COVID-19 continues to occupy our minds and affect our everyday lives. As vaccinations rolled out, questions emerged around what new directions the virus would take. For our third survey on COVID-19 Vaccination Perceptions and Behaviors (“Survey 3”), which was open between April and June 2021, we wanted to understand how people’s feelings and behaviors evolved as vaccination efforts continued in our communities.
We learned what percentage of members had gotten at least one vaccine, when they decided to get vaccinated, and what activities they felt comfortable resuming. The data also show interesting shifts in behaviors and mindsets compared to our previous surveys, and we’re excited to dive into some of the details with you below!
For an overview of the study objectives, methods, and results from the first perceptions and behaviors survey, please see our original blog post here. You can find the preliminary results from our second perceptions and behaviors survey here.
74,740 people (“participants”) completed Survey 3. The average age of participants was 39.1, which is slightly higher than the previous surveys. Most participants identified as female (80.7%) and identified as white (79.6%).
Vaccination Perceptions and Behaviors
The main focus for this survey was to examine people’s beliefs and preferences around COVID-19 vaccination now that access to the vaccine is more widespread.
72.6% of Survey 3 participants reported having received at least one COVID-19 vaccine.
This percentage represents a substantial increase compared to our last survey, in which only 11.4% of participants had received a vaccine. We expected to see an increase since more people were eligible for vaccination during Survey 3 than in Survey 2 (which launched in January 2021), but were surprised by the magnitude: for comparison, only about 63% of the US adult population had received at least one vaccine when the survey closed (see here for the CDC’s summary of COVID and US vaccination in early June).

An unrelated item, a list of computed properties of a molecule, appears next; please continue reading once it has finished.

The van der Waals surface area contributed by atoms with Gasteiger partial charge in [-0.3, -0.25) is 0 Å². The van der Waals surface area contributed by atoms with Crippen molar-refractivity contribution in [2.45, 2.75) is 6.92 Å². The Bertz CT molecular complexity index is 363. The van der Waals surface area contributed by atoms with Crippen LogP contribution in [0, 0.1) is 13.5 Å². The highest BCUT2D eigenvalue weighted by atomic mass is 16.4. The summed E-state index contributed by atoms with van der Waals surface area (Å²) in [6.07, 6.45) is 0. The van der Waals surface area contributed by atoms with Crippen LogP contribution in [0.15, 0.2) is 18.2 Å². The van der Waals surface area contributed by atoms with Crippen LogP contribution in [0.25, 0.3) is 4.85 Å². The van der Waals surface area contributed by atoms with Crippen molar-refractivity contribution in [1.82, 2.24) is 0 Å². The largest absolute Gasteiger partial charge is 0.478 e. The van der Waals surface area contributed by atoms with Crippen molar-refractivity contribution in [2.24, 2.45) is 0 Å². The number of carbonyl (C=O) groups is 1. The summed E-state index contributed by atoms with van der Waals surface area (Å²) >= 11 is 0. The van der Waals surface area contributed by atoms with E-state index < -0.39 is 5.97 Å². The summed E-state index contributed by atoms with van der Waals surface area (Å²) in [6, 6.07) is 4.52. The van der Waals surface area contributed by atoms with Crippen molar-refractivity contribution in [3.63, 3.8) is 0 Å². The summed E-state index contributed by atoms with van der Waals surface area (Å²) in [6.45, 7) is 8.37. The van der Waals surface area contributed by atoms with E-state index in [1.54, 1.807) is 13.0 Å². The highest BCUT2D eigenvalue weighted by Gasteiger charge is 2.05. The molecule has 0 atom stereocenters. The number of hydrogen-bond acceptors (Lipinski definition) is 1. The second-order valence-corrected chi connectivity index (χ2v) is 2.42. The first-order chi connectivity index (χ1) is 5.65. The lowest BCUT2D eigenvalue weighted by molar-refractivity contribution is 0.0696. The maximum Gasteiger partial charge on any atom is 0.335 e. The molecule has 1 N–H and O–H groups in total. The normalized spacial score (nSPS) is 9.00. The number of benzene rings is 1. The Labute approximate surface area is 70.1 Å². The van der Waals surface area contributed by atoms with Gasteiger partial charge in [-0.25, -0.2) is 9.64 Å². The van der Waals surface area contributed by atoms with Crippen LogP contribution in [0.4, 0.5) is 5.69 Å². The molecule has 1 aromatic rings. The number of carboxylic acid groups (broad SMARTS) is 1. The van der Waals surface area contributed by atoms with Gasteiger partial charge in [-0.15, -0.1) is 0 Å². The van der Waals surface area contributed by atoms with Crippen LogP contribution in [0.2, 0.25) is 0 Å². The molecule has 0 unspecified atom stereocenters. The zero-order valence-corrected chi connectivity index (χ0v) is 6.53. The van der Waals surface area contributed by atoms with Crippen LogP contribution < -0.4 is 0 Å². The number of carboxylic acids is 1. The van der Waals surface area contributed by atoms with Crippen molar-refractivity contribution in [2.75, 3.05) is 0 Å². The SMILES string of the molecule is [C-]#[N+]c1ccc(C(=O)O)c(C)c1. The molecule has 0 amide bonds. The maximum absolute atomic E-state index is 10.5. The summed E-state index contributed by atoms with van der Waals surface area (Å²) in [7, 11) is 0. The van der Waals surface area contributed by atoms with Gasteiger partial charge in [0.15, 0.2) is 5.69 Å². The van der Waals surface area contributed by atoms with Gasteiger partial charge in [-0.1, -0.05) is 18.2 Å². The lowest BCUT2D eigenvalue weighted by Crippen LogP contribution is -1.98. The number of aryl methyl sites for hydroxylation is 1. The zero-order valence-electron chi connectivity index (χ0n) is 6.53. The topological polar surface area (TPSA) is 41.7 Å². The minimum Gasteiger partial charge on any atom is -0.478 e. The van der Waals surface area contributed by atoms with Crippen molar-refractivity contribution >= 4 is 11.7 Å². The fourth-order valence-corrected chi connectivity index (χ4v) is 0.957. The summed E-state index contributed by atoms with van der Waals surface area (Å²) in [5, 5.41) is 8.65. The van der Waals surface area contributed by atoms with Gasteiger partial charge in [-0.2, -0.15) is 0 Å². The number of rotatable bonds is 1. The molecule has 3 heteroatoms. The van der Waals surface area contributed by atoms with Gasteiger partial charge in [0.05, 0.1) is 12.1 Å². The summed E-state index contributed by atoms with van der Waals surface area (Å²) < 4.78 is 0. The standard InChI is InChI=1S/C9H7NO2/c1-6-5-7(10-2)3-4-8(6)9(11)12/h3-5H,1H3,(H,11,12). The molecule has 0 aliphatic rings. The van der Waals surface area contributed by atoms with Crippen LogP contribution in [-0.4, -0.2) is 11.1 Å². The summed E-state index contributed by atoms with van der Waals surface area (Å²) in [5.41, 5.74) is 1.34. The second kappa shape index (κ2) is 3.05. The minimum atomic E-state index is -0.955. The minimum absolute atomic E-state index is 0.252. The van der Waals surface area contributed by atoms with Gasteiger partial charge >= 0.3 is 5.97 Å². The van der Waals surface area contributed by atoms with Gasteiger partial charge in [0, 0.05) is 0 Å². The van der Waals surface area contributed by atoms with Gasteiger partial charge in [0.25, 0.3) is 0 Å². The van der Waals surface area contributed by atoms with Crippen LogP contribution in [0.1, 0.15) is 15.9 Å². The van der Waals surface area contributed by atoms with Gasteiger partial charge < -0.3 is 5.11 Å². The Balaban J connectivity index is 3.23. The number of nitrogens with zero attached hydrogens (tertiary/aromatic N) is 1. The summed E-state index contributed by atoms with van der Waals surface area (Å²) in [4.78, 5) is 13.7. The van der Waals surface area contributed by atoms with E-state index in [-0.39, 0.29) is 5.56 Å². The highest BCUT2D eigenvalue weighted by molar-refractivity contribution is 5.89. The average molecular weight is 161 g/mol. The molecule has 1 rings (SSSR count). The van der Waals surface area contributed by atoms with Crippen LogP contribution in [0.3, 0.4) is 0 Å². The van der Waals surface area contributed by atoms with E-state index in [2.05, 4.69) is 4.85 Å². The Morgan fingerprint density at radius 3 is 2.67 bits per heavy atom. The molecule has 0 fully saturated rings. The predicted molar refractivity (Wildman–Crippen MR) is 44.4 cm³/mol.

A majority of vaccinated participants received the Pfizer vaccine (53.8%), followed by Moderna (39.2%) and Johnson & Johnson (6.7%).
Most vaccinated participants were eager to get the vaccine as soon as they became eligible. (63.3%).
For many people, increasing access to COVID-19 vaccination was accompanied by a return to certain activities that had been put on hold. Between April and June, 47% of vaccinated participants started attending indoor events with others who are vaccinated, and 43.9% began eating in restaurants again. Meanwhile, 15.9% of participants reported that they had not yet resumed any activities.
Changing Trends Over Time
We were happy to see a number of positive trends when we looked at evolving perceptions throughout the three surveys we’ve completed in the series so far. For example, Survey 3 participants tended to report lower hesitancy about COVID-19 vaccines compared to previous surveys.
This decrease in hesitancy may be due to an increase in information: Survey 3 participants reported feeling even more informed about the vaccines than previous survey participants. 68.9% of people reported feeling “informed” or “very informed”, compared with 53.3% in Survey 2 and 27.1% in Survey 1.
Participants also reported being increasingly likely to get their children vaccinated when they could. 37.2% of participants reported that they would vaccinate their children when they were able to, compared to 26.9% in Survey 2 and 19.2% in Survey 1.
We look forward to exploring more about decisions to vaccinate children in our next Perceptions and Behaviors survey.
To understand how people’s perceptions and behaviors related to COVID-19 vaccination have continued to evolve as variants spread and vaccines became available to children, we will soon send an additional survey on Evidation Members’ perceptions and behaviors. Stay tuned for more!
If you’d like to get vaccinated, see this CDC page with resources to find appointments near you.